Whether your business is moving into a newly constructed facility or you are planning an alteration to your current facility, by engaging the services of a Certified Access Specialist (CASp) early in this process you will benefit from the advantages of compliance and under the Construction-Related Accessibility Standards Compliance Act (CRASCA, Civil Code 55.51-55.545), also benefit from legal protections. To find a CASp, visit www.apps2.dgs.ca.gov/DSA/casp/casp_certified_list.aspx.

Government Tax Credits, Tax Deductions and Financing

Here are programs to assist businesses and property owners with financing for their accessibility projects.

Access Credit for Eligible Small Businesses

FEDERAL TAX CREDIT—Internal Revenue Code Section 44 provides a federal tax credit for small businesses that incur expenditures for the purpose of providing access to persons with disabilities. For more information, refer to Internal Revenue Service (IRS) Form 8826: Disabled Access Credit at www.irs.gov.

STATE TAX CREDIT—Revenue and Taxation Code Sections 17053.42 and 23642 provide a state tax credit similar to the federal Disabled Access Credit, with exceptions. For more information, refer to Franchise Tax Board (FTB) Form 3548: Disabled Access Credit for Eligible Small Businesses at www.ftb.ca.gov.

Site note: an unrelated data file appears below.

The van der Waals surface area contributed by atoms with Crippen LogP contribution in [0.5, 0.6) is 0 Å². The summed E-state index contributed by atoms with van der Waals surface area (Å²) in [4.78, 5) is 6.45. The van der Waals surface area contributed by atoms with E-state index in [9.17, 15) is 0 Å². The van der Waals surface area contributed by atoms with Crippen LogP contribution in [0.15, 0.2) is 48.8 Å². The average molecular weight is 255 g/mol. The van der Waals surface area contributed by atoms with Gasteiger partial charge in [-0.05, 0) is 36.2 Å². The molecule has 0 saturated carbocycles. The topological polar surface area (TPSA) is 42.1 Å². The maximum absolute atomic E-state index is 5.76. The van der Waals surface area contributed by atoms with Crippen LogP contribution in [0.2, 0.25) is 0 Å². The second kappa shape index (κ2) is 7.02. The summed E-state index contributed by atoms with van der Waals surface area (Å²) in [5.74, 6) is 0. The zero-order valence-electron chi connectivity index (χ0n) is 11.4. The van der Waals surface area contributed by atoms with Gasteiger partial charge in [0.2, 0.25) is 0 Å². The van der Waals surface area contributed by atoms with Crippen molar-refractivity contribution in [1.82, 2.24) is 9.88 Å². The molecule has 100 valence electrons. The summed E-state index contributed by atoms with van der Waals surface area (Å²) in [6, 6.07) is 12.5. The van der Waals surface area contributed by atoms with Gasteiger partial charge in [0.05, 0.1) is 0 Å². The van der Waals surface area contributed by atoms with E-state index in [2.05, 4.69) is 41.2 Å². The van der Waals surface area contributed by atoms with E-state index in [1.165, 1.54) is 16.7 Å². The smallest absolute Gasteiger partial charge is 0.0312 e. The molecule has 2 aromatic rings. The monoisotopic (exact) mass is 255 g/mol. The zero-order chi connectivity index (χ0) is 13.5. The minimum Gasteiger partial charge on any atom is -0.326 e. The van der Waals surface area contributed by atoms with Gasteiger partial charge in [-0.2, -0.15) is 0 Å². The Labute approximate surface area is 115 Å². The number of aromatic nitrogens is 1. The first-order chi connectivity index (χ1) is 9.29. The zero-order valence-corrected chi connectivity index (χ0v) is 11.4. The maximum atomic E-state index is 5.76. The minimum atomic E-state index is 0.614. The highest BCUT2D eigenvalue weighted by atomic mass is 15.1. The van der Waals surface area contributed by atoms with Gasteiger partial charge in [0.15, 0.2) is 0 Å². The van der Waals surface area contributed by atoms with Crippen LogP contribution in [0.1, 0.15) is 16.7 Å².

Architectural and Transportation Barrier Removal Deduction

FEDERAL TAX DEDUCTION—Internal Revenue Code Section 190 allows businesses of all sizes to claim an annual deduction for qualified expenses incurred to remove physical, structural and transportation barriers for persons with disabilities. For more information, refer to IRS Publication 535: Business Expenses at www.irs.gov.

California Capital Access Program

STATE FINANCE OPTION—The California Capital Access Program (CalCAP) Americans with Disabilities Act (CalCAP/ADA) financing program assists small businesses with financing the costs to alter or retrofit existing small business facilities to comply with the requirements of the federal ADA. Learn more at www.treasurer.ca.gov/cpcfa/calcap/.

Access Improvement Program (AIP) for Rental Property Owners

The Access Improvement Program (AIP) for Rental Property Owners provides grants for accessibility modifications to rental properties.

Resources

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Under federal and state law, compliance with disability access laws is a serious and significant responsibility that applies to all California building owners and tenants with buildings open to the public. The code requirements for meeting standards of access can be found in the Oakland Municipal Code (OMC). Each property owner, design professional, and contractor must ensure that their capital improvements meet these standards. This webpage provides context for the ADA’s history and application for construction, but the OMC is the standard which construction must meet.